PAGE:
A young woman leaves her husband and arrives at St. Elizabeth’s, a home for unwed mothers in Kentucky–usually a temporary stop. After giving birth, she and her daughter stay and make a place for themselves with the nuns, changing cast of pregnant girls, and the groundskeeper. Told from three perspectives, this was Patchett’s debut novel that explores what it means to leave and stay, and the impact of those choices.
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In 1992, celebrated novelist Ann Patchett launched her remarkable career with the publication of her debut novel, The Patron Saint of Liars, a best-selling book that is “beautifully written . . . a first novel that second- and third-time novelists would envy for its grace, insight, and compassion” (Boston Herald).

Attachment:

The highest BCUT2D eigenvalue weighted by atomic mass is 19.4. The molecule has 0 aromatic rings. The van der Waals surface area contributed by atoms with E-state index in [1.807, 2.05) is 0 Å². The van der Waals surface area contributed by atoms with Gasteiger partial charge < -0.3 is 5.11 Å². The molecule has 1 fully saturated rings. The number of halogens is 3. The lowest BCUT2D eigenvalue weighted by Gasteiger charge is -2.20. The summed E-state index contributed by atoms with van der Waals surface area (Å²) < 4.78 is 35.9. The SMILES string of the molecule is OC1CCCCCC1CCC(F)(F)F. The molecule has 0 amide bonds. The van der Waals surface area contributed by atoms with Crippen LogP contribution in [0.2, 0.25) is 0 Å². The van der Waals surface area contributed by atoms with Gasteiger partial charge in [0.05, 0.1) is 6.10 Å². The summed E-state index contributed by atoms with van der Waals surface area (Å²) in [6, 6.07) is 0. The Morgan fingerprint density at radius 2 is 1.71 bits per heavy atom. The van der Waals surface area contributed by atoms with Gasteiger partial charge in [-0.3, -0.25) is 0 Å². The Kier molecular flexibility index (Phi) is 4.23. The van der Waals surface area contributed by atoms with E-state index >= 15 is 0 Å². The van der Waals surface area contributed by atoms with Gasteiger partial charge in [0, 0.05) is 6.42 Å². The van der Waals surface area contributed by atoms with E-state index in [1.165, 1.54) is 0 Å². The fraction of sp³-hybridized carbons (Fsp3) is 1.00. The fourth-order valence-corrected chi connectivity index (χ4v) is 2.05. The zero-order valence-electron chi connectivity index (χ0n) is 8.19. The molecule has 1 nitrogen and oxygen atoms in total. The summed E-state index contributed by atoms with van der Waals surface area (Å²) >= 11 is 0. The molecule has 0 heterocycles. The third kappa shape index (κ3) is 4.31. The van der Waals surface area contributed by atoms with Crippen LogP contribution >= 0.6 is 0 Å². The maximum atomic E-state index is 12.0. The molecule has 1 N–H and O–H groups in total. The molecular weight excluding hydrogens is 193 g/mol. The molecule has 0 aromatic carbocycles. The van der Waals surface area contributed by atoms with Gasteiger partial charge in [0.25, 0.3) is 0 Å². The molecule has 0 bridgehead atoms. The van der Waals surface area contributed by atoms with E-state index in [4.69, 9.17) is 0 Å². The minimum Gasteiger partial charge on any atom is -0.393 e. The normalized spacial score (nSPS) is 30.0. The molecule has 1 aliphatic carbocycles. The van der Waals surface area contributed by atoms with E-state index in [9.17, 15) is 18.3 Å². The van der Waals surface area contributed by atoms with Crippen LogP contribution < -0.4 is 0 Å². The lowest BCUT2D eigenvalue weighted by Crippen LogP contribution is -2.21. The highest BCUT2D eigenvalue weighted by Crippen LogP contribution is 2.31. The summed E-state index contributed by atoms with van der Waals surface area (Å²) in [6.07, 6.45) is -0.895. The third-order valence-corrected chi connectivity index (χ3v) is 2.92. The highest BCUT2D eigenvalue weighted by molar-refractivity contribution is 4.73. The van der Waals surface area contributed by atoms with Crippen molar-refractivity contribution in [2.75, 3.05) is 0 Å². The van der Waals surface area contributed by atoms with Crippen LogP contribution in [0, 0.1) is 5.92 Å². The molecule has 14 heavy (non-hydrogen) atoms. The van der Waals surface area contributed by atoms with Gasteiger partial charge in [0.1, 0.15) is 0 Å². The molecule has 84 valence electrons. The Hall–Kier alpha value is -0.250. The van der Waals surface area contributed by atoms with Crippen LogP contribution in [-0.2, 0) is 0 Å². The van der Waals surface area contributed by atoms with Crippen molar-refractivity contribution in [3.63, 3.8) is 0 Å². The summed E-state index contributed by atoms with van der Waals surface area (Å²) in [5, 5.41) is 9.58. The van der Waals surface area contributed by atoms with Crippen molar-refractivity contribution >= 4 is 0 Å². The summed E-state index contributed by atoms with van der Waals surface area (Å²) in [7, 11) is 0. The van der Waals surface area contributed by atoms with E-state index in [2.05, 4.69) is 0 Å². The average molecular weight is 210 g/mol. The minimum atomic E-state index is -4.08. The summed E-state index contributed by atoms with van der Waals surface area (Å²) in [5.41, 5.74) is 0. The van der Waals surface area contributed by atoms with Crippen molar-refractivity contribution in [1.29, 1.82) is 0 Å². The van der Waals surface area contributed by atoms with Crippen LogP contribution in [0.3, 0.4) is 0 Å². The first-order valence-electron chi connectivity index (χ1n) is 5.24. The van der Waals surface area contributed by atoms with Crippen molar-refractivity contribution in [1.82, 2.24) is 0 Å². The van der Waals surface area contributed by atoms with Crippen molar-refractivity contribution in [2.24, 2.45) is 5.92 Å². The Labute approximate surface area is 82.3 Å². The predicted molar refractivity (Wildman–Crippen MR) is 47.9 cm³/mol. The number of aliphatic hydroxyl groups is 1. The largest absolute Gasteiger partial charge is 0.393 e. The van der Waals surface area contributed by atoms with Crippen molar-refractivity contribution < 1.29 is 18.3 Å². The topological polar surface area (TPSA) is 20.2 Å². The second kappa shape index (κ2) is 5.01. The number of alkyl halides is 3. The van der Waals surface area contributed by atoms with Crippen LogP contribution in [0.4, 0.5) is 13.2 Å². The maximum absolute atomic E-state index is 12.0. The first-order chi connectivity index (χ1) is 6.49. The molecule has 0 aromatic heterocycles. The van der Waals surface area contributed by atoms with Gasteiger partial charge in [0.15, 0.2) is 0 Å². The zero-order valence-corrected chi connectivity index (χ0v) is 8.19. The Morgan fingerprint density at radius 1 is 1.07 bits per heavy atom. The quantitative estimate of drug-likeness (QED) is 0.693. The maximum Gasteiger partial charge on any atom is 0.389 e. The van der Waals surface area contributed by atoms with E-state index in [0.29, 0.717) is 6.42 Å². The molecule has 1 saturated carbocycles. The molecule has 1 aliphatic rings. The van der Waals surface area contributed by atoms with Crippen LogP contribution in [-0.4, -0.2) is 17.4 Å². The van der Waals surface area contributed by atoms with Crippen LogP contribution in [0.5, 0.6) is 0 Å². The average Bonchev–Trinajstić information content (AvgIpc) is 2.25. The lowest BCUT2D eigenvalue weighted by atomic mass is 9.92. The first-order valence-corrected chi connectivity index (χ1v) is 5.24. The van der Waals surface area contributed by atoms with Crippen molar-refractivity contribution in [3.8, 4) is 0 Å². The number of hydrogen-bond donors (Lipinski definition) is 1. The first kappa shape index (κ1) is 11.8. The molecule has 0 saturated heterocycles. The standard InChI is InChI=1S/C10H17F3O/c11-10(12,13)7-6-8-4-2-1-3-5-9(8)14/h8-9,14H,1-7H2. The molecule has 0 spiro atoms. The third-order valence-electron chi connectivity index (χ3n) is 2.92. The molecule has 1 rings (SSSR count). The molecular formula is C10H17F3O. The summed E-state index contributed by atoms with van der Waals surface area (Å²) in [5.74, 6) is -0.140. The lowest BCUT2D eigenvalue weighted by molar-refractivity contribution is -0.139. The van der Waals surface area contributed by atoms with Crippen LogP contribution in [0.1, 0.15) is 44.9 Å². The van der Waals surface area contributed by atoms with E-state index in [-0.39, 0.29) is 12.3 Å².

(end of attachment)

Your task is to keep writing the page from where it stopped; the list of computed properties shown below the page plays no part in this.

St. Elizabeth’s, a home for unwed mothers in Habit, Kentucky, usually harbors its residents for only a little while. Not so Rose Clinton, a beautiful, mysterious woman who comes to the home pregnant but not unwed, and stays. She plans to give up her child, thinking she cannot be the mother it needs. But when Cecilia is born, Rose makes a place for herself and her daughter amid St. Elizabeth’s extended family of nuns and an ever-changing collection of pregnant teenage girls. Rose’s past won’t be kept away, though, even by St. Elizabeth’s; she cannot remain untouched by what she has left behind, even as she cannot change who she has become in the leaving.